A1 Journal article – refereed
Environmental conditions and host plant origin override endophyte effects on invertebrate communities

List of Authors: Vesterlund SR, Helander M, Faeth SH, Hyvonen T, Saikkonen K
Publisher: SPRINGER
Publication year: 2011
Journal: Fungal Diversity
Journal name in source: FUNGAL DIVERSITY
Journal acronym: FUNGAL DIVERS
Number in series: 1
Volume number: 47
Issue number: 1
Number of pages: 10
ISSN: 1560-2745

Systemic fungal endophytes of grasses can produce high concentrations of alkaloids that are known to deter invertebrate herbivores and reduce their abundance, especially in agronomic grasses. Grass endophytes may also influence invertebrate community diversity and composition. Here, we examined in a common garden experiment with wild tall fescue plants and the agronomic cultivar Kentucky 31, whether infection by Neotyphodium coenophialum, the genetic background (origin) of the host plant, abiotic factors, and their interactions affected the invertebrate communities living on tall fescue. We collected a total of 18650 invertebrates from the 480 tall fescue plants, identified them to 97 morphological taxa (mainly to family level) representing five feeding guilds (herbivores, detritivores, omnivores, predators and parasitoids). In contrast to past literature, endophyte infection did not affect abundances of any taxon or feeding guild, or taxonomic diversity and the composition of the invertebrate community. Instead, the invertebrate community of native tall fescue appears to be primarily driven by environmental conditions and niche differentiation among taxonomical groups of invertebrates. We propose that community approaches are required to understand of the role of endophytes on arthropod abundances and diversity in nature. Keywords Endophytic fungi. Tall fescue. Invertebrate diversity and community structure. Functional guild. Herbivory. Genetic variation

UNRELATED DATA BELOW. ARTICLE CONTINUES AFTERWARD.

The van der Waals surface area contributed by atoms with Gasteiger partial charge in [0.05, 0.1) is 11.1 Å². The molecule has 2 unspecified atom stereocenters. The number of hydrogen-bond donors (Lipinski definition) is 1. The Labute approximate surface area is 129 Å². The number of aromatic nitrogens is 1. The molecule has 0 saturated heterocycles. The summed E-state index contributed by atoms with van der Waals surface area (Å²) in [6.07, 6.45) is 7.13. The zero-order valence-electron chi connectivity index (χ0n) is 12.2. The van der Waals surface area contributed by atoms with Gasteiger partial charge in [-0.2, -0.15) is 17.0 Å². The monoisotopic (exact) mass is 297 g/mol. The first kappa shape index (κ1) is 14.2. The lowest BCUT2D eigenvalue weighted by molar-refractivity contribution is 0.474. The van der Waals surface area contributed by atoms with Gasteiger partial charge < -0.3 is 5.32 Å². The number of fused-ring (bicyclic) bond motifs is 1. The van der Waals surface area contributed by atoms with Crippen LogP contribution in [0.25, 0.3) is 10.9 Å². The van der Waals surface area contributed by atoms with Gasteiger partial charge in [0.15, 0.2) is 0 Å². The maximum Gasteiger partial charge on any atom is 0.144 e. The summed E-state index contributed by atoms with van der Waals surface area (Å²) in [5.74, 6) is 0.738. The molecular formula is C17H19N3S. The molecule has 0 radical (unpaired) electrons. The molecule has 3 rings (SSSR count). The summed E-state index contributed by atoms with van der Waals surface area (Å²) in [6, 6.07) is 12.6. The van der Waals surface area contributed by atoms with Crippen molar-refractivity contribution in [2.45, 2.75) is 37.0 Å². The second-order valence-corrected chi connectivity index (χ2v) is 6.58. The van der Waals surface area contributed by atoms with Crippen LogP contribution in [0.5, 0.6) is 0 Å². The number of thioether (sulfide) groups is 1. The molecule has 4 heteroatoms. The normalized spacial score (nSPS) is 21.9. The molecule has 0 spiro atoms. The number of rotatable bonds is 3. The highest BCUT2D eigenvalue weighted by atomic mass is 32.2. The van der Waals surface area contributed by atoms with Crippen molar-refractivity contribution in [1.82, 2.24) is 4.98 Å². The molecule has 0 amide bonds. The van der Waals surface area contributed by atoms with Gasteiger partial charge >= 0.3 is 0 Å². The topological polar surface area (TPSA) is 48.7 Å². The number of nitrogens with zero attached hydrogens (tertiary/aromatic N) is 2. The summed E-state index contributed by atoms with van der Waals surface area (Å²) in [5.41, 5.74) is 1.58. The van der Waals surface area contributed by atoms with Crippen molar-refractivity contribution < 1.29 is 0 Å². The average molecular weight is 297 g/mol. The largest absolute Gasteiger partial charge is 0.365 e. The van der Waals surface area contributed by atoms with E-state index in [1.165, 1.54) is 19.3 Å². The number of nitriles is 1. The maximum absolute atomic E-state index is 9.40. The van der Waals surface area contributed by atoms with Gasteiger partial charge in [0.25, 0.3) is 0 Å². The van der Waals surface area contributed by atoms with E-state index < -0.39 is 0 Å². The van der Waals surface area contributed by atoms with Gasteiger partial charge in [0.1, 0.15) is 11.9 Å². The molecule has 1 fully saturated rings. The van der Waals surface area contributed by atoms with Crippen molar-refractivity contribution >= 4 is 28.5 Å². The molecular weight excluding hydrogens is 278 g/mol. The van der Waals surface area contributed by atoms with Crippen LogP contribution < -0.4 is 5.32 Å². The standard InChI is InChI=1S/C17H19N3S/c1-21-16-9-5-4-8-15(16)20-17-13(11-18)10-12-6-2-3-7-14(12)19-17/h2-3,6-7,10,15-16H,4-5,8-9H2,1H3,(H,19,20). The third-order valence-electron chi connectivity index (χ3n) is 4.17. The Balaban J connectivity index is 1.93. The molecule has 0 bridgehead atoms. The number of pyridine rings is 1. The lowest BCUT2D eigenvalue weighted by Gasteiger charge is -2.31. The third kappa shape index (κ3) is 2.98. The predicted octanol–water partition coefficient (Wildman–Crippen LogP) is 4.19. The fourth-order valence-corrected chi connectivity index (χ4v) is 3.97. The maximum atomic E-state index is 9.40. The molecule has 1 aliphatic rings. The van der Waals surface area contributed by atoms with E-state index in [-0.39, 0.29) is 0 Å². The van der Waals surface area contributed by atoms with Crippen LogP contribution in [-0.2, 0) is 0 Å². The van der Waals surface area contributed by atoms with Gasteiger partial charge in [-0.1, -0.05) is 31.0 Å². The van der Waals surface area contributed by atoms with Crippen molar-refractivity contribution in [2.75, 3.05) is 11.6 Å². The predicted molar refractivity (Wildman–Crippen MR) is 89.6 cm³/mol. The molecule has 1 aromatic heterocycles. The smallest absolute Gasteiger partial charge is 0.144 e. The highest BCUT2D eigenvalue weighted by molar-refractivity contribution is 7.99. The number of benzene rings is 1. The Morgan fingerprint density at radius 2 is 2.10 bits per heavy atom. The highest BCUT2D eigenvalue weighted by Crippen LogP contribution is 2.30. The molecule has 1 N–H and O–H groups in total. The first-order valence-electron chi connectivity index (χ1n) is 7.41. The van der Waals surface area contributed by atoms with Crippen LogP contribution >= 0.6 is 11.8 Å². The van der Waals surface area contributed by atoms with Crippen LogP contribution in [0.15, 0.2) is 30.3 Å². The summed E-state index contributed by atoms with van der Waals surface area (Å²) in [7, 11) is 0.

Last updated on 2019-21-08 at 21:55